Thursday, February 19, 2015
My class this week in my marijuana seminar is focused particularly on medical marijuana law, policy and reform, and a focal point for discussion will be exploring the best reasons and arguments that can be made by policy advocates and politicians for being actively and vocally opposed to medical marijuana reforms. In light of that coming discussion, this new Politico article reporting on developments in Florida highlights a strategic reasons why politicians might not in the future want to be an active and vocal opponent of medical marijuana reforms. The piece is headlined "Pot lobby vows to blunt Wasserman Schultz: She angered medical marijuana advocates by opposing a voter initiative last year," and here are excerpts:
Democratic National Committee Chairwoman Debbie Wasserman Schultz’s interest in running for U.S. Senate has encountered strong resistance from a traditional ally of her party: medical marijuana activists.
Because of her congressional votes and her criticisms of a Florida medical marijuana initiative last year, four political groups that advocate prescription cannabis and drug decriminalization vowed to campaign against the Florida representative if she were to seek a Senate seat in 2016.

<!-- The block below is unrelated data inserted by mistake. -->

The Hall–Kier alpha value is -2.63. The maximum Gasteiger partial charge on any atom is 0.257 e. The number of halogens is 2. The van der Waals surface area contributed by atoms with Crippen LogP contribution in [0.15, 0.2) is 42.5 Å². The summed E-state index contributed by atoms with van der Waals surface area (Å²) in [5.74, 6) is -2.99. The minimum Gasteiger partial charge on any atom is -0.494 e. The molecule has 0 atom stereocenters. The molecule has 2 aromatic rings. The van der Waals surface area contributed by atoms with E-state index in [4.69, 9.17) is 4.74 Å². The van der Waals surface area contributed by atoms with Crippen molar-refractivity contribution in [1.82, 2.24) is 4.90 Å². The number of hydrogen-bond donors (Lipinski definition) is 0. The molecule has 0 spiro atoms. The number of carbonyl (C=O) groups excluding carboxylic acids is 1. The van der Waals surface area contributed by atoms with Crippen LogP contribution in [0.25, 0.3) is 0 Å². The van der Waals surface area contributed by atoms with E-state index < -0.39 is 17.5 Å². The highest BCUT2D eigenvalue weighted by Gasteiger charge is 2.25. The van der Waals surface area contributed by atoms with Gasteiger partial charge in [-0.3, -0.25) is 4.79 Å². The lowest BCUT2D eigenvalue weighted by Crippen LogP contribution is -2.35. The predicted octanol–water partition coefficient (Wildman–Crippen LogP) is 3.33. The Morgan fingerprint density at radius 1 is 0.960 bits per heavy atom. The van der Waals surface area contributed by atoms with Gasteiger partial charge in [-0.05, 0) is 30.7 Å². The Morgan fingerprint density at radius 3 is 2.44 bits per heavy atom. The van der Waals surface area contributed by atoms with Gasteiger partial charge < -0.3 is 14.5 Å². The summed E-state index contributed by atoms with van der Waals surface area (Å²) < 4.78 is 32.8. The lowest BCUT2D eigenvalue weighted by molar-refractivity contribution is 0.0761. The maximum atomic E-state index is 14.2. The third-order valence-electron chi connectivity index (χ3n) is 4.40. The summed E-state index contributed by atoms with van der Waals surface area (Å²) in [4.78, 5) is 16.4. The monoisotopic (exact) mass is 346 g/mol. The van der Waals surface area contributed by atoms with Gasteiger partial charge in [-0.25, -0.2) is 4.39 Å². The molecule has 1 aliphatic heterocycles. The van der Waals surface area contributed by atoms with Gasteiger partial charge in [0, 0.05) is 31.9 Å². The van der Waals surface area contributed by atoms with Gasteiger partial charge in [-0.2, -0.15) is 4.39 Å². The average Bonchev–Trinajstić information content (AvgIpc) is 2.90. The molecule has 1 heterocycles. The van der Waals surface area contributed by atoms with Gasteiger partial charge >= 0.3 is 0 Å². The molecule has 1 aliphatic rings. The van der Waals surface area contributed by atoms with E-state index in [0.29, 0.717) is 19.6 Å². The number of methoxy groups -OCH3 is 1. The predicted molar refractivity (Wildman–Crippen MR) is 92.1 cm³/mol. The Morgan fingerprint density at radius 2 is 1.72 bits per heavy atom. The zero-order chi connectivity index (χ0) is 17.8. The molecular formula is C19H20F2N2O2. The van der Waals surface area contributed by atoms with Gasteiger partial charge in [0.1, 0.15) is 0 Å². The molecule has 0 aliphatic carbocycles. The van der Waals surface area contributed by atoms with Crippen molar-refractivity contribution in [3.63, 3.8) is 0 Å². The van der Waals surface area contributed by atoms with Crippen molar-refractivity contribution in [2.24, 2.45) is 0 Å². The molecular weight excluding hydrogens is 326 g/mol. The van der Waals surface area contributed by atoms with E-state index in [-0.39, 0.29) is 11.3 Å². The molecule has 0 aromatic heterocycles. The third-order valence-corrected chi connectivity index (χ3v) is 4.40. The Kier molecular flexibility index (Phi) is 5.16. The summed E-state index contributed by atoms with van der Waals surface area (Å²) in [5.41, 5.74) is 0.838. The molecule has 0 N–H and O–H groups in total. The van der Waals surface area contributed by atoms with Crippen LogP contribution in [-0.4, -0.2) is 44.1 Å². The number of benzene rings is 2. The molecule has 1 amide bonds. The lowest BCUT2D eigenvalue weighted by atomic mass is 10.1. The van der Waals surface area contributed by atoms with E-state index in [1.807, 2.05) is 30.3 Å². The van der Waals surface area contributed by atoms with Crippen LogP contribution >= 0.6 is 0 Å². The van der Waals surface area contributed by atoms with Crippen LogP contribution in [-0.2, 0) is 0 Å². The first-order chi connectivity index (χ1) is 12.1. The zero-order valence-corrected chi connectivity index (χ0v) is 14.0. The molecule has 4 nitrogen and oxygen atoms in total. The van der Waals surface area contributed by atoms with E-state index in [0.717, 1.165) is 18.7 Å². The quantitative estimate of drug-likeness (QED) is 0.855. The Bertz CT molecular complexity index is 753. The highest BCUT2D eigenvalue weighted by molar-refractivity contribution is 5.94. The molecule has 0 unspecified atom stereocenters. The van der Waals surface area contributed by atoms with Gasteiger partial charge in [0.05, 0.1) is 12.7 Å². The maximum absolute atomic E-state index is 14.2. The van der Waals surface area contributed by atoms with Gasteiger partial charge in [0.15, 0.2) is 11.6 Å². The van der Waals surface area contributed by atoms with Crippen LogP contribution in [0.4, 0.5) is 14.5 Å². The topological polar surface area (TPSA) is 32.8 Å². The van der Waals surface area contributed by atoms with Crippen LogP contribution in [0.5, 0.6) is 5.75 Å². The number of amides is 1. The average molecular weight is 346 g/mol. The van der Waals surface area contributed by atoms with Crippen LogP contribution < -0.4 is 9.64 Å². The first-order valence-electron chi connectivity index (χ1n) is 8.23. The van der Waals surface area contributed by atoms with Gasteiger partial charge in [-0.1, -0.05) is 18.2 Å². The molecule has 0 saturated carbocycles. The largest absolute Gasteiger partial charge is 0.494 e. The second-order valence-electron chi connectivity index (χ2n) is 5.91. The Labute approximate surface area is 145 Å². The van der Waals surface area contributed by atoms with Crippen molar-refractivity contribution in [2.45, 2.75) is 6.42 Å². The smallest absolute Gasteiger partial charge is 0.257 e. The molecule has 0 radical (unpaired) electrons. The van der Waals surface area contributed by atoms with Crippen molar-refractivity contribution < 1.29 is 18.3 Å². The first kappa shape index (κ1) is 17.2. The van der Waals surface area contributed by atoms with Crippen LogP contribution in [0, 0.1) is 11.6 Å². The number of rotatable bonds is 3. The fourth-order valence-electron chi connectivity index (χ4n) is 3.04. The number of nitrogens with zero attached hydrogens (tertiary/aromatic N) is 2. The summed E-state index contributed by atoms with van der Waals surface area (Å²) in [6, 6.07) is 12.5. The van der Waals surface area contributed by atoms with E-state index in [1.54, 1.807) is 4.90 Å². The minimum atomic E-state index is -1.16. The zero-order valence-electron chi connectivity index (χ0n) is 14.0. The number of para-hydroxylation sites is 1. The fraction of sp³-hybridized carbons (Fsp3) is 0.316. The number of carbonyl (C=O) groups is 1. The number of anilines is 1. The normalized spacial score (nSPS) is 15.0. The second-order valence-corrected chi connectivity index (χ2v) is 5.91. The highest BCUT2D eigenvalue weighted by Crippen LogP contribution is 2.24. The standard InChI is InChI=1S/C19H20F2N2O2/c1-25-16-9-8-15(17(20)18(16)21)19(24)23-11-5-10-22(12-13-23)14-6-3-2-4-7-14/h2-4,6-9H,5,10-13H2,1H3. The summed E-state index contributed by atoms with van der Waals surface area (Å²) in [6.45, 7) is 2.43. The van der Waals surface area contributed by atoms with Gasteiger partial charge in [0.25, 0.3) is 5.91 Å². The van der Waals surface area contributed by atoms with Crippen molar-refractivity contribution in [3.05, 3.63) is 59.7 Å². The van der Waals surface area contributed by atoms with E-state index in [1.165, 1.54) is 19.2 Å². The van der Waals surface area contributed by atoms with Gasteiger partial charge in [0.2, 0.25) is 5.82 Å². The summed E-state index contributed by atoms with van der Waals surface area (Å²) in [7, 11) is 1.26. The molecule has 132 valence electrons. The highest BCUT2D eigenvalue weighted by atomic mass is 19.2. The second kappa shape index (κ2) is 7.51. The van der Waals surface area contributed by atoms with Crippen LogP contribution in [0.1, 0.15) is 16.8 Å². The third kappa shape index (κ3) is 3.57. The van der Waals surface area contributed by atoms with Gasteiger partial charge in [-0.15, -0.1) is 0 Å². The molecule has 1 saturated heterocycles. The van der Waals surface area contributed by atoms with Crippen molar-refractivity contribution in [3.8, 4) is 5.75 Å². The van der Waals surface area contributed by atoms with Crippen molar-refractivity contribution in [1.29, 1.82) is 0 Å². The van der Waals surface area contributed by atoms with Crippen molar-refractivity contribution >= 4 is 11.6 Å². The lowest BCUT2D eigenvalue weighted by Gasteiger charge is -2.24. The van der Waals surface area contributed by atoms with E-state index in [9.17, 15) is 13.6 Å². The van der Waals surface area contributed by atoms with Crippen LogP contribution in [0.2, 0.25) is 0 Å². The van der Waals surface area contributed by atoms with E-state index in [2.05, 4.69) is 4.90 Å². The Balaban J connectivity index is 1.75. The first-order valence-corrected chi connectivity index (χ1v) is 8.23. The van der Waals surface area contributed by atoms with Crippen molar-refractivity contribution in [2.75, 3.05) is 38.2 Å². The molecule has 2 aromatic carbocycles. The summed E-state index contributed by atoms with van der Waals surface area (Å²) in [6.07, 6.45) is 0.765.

“She’s voted repeatedly to send terminally ill patients to prison. And we’re certainly going to make sure Floridians know that — not to mince words,” said Bill Piper, national affairs director with the Washington-based Drug Policy Alliance, which has received funding from liberal luminaries such as George Soros. “This issue is evolving very quickly, and hopefully she will evolve,” Piper said. “But if she doesn’t, you can expect medical marijuana patients and supporters to dog her on the campaign trail.”...
The founder and executive director of Americans for Safe Access, Steph Sherer, said her group will likely become politically active in the election if Wasserman Schultz runs. “She has a horrific voting record and people should know about it” Sherer said. “But she still has time to become enlightened.”...
Florida’s medical marijuana proposal last year garnered 57.6 percent of the vote, short of the 60 percent threshold required to approve a constitutional amendment in Florida. Morgan’s group is already gathering voter signatures and plans to try again in 2016, unless the GOP-led Legislature acts, which it likely won’t. “This will be a major campaign issue and I think disqualifies her from the nomination,” Morgan said by email, comparing the issue to gay marriage, which is far less popular in polls.
“A United States senator from the Democratic Party should be in favor of the decriminalization of marijuana as a base test. Debbie is more severe,” he said. “Her position denies terminally ill and chronically ill people compassion. She was an anomaly among [Democrats]. The war on drugs was lost about the same time we lost the Vietnam War. Generations have been arrested, jailed and careers and dreams lost forever.”